Submitted manuscripts should not have been published previously, nor be under consideration for publication elsewhere (except conference proceedings papers). All manuscripts are thoroughly refereed through a single-blind peer-review process. A guide for authors and other relevant information for submission of manuscripts is available on the Instructions for Authors page. Antibodies is an international peer-reviewed open access quarterly journal published by MDPI.

Please visit the Instructions for Authors page before submitting a manuscript. The Article Processing Charge (APC) for publication in this open access journal is 1600 CHF (Swiss Francs). Submitted papers should be well formatted and use good English. Authors may use MDPI's English editing service prior to publication or during author revisions.

Keywords

  • camelid antibodies
  • single domain antibodies
  • expression systems
  • library screening
  • antibody conjugation
  • nanomedicine
  • targeting

Published Papers (2 papers)

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Research

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Article
Pre-Clinical Intravenous Serum Pharmacokinetics of Albumin Binding and Non-Half-Life Extended Nanobodies®
Antibodies 2015, 4(3), 141-156; https://doi.org/10.3390/antib4030141 - 10 Jul 2015
Cited by 48 | Viewed by 6364
Abstract
Nanobodies are antigen-binding, single variable domain proteins derived from naturally-occurring, heavy chain only antibodies. They are highly soluble, stable, and can be linked to build multi-specific formats. Several Nanobodies are currently in clinical development in different therapeutic areas, for both chronic and acute [...] Read more.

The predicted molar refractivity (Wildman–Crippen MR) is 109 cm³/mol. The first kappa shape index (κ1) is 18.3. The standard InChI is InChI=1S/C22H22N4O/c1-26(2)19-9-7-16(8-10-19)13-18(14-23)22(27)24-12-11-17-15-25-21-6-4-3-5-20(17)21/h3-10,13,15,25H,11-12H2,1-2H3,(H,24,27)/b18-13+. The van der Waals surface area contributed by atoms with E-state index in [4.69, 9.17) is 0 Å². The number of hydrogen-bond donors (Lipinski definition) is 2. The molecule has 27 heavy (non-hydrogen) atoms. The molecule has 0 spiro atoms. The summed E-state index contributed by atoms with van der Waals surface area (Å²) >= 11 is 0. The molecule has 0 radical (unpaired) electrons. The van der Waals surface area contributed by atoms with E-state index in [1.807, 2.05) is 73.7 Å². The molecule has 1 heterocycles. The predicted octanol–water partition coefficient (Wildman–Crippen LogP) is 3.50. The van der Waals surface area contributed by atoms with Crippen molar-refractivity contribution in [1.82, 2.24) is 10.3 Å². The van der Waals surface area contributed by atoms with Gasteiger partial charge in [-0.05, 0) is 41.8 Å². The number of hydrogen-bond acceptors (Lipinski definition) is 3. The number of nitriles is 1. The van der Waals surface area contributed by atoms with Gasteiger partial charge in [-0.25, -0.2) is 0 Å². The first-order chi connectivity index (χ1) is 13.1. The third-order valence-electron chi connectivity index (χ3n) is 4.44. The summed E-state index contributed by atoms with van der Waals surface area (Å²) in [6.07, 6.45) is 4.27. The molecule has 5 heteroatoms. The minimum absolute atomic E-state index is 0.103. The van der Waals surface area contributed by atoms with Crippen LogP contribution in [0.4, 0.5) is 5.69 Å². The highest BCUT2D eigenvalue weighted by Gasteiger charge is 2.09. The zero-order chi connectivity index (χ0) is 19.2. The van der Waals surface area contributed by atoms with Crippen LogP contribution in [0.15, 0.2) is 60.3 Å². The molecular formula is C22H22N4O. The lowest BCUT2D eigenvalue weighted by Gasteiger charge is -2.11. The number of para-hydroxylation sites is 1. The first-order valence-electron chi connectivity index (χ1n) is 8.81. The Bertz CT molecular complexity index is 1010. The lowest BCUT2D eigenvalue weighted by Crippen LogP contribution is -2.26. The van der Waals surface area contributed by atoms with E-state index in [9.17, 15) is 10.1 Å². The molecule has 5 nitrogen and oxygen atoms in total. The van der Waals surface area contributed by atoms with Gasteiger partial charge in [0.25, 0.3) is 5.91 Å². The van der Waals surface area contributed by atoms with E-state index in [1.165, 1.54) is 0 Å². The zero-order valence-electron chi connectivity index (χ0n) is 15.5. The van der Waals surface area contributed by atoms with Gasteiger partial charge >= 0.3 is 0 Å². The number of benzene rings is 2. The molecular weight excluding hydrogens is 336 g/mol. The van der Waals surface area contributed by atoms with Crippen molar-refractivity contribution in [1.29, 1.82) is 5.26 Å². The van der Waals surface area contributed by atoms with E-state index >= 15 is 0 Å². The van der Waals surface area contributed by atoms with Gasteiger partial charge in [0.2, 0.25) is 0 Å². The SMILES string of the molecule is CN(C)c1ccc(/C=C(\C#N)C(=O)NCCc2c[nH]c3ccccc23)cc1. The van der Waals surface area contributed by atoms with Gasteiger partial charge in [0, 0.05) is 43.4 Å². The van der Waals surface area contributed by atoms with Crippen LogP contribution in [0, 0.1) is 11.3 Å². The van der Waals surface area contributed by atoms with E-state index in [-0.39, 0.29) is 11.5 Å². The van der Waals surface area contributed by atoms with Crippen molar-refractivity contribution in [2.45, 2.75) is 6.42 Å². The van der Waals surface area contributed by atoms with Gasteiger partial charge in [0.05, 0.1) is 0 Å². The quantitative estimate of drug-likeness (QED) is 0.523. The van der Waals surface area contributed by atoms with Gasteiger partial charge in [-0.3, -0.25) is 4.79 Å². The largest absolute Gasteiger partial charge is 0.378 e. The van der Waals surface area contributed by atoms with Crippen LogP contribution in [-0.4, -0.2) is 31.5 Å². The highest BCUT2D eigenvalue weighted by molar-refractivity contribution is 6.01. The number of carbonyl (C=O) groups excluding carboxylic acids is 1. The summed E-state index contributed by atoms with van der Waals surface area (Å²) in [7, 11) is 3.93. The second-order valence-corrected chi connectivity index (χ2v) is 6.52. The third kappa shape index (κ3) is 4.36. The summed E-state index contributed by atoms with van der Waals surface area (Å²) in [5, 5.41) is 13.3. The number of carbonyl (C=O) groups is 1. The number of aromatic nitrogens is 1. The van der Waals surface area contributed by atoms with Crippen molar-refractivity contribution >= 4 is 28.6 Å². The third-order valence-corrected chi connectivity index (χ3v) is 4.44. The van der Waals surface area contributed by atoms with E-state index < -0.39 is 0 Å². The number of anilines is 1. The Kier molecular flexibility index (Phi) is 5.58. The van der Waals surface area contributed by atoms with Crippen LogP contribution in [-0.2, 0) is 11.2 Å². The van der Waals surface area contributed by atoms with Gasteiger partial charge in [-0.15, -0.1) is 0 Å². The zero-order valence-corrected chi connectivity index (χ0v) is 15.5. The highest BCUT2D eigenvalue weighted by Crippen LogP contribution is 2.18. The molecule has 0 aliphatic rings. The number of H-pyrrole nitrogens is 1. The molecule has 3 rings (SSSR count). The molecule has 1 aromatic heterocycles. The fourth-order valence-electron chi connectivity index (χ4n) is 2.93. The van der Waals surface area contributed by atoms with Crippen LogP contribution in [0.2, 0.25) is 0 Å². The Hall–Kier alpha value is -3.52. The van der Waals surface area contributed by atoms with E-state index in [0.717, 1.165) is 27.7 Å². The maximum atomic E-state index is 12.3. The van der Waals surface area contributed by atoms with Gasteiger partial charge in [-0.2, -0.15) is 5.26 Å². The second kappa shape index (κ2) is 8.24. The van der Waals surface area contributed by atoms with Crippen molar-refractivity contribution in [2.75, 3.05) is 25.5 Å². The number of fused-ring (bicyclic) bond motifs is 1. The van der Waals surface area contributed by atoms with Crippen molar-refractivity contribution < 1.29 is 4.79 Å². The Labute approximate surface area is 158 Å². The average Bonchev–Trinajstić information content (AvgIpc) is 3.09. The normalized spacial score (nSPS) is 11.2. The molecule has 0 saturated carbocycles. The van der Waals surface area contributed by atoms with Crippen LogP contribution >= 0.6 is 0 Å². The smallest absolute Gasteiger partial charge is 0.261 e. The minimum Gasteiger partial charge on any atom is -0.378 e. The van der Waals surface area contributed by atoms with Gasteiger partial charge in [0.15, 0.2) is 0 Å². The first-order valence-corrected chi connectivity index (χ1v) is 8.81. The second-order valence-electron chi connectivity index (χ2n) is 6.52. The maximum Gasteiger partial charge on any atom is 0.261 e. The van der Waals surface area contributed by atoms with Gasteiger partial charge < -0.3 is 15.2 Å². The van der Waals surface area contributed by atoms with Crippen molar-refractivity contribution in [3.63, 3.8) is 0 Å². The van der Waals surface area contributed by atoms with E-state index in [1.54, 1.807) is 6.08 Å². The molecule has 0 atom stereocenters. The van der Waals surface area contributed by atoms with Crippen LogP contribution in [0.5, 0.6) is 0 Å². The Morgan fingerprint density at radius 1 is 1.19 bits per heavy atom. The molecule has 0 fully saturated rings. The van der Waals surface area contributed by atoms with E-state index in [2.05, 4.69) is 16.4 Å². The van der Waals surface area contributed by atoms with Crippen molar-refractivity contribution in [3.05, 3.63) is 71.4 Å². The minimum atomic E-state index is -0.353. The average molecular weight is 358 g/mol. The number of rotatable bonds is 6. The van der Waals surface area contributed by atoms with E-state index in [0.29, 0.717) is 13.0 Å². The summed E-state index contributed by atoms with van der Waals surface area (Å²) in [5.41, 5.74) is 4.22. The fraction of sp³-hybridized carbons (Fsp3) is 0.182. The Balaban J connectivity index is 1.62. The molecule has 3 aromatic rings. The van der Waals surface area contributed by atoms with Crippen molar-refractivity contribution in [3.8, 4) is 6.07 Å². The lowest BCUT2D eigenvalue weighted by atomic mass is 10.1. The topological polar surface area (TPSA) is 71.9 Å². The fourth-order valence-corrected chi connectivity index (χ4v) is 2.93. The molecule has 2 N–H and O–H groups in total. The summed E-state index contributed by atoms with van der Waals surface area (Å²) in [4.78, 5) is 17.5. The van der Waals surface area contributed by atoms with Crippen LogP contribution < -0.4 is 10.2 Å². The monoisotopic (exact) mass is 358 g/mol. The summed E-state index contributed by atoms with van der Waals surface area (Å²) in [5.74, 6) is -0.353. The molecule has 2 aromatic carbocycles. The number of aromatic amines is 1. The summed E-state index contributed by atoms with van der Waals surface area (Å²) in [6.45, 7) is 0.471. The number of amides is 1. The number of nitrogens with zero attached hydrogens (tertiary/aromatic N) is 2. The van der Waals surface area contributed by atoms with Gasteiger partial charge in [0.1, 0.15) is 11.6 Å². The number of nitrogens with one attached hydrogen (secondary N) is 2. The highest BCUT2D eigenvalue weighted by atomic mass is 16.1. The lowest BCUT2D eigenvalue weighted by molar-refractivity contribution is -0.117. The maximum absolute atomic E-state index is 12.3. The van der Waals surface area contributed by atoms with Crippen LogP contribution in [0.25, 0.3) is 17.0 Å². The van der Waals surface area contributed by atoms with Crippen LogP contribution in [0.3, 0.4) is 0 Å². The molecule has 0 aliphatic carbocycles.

Nanobodies are antigen-binding, single variable domain proteins derived from naturally-occurring, heavy chain only antibodies. They are highly soluble, stable, and can be linked to build multi-specific formats. Several Nanobodies are currently in clinical development in different therapeutic areas, for both chronic and acute applications. For the former, prolonged exposure is achieved by half-life extending moieties that target endogenous albumin, while for the latter, non-half-life extended constructs are preferable. To demonstrate the general pharmacokinetic behavior of both formats, serum levels of seven intravenously administered Nanobodies were analyzed in cynomolgus monkeys, mice or rabbits. In monkeys, the total clearance of a monomeric irrelevant Nanobody was rapid (2.0 mL/(min*kg)) and approximated the species glomerular filtration rate, indirectly suggesting that the Nanobody was mainly eliminated via the kidneys. When linked to an anti-albumin Nanobody, a 376-fold decrease in clearance was observed, resulting in a terminal half-life of 4.9 days, corresponding to the expected species albumin half-life. Similar conclusions were drawn for (non-) half-life extended mono-, bi- and trimeric Nanobodies in mice or rabbits, suggesting that these kinetic principles apply across species. Applying this knowledge to species translation and study design is crucial for successful pre-clinical development of novel therapeutic Nanobody candidates. Full article